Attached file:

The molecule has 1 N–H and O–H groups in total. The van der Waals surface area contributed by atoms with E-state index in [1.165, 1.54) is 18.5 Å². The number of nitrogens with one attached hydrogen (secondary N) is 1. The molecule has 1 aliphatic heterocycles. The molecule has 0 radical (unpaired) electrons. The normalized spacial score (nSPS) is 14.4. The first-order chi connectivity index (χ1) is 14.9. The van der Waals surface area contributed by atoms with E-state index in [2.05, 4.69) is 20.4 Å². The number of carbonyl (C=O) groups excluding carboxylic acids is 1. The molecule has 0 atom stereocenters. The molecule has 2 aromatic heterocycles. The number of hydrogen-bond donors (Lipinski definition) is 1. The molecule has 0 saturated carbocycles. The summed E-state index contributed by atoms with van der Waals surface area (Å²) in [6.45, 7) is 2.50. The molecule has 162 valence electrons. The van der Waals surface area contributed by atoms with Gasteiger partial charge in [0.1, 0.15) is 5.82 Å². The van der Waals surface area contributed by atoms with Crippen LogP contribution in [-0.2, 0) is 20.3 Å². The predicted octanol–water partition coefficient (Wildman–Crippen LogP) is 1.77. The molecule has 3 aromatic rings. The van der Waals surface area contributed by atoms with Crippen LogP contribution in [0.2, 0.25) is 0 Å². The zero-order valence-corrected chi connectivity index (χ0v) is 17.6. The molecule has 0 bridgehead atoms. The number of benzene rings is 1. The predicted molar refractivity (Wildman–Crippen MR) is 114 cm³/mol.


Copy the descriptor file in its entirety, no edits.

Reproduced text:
The molecule has 1 N–H and O–H groups in total. The van der Waals surface area contributed by atoms with E-state index in [1.165, 1.54) is 18.5 Å². The number of nitrogens with one attached hydrogen (secondary N) is 1. The molecule has 1 aliphatic heterocycles. The molecule has 0 radical (unpaired) electrons. The normalized spacial score (nSPS) is 14.4. The first-order chi connectivity index (χ1) is 14.9. The van der Waals surface area contributed by atoms with E-state index in [2.05, 4.69) is 20.4 Å². The number of carbonyl (C=O) groups excluding carboxylic acids is 1. The molecule has 0 atom stereocenters. The molecule has 2 aromatic heterocycles. The number of hydrogen-bond donors (Lipinski definition) is 1. The molecule has 0 saturated carbocycles. The summed E-state index contributed by atoms with van der Waals surface area (Å²) in [6.45, 7) is 2.50. The molecule has 162 valence electrons. The van der Waals surface area contributed by atoms with Gasteiger partial charge in [0.1, 0.15) is 5.82 Å². The van der Waals surface area contributed by atoms with Crippen LogP contribution in [-0.2, 0) is 20.3 Å². The predicted octanol–water partition coefficient (Wildman–Crippen LogP) is 1.77. The molecule has 3 aromatic rings. The van der Waals surface area contributed by atoms with Crippen LogP contribution in [0.2, 0.25) is 0 Å². The zero-order valence-corrected chi connectivity index (χ0v) is 17.6. The molecule has 0 bridgehead atoms. The number of benzene rings is 1. The predicted molar refractivity (Wildman–Crippen MR) is 114 cm³/mol.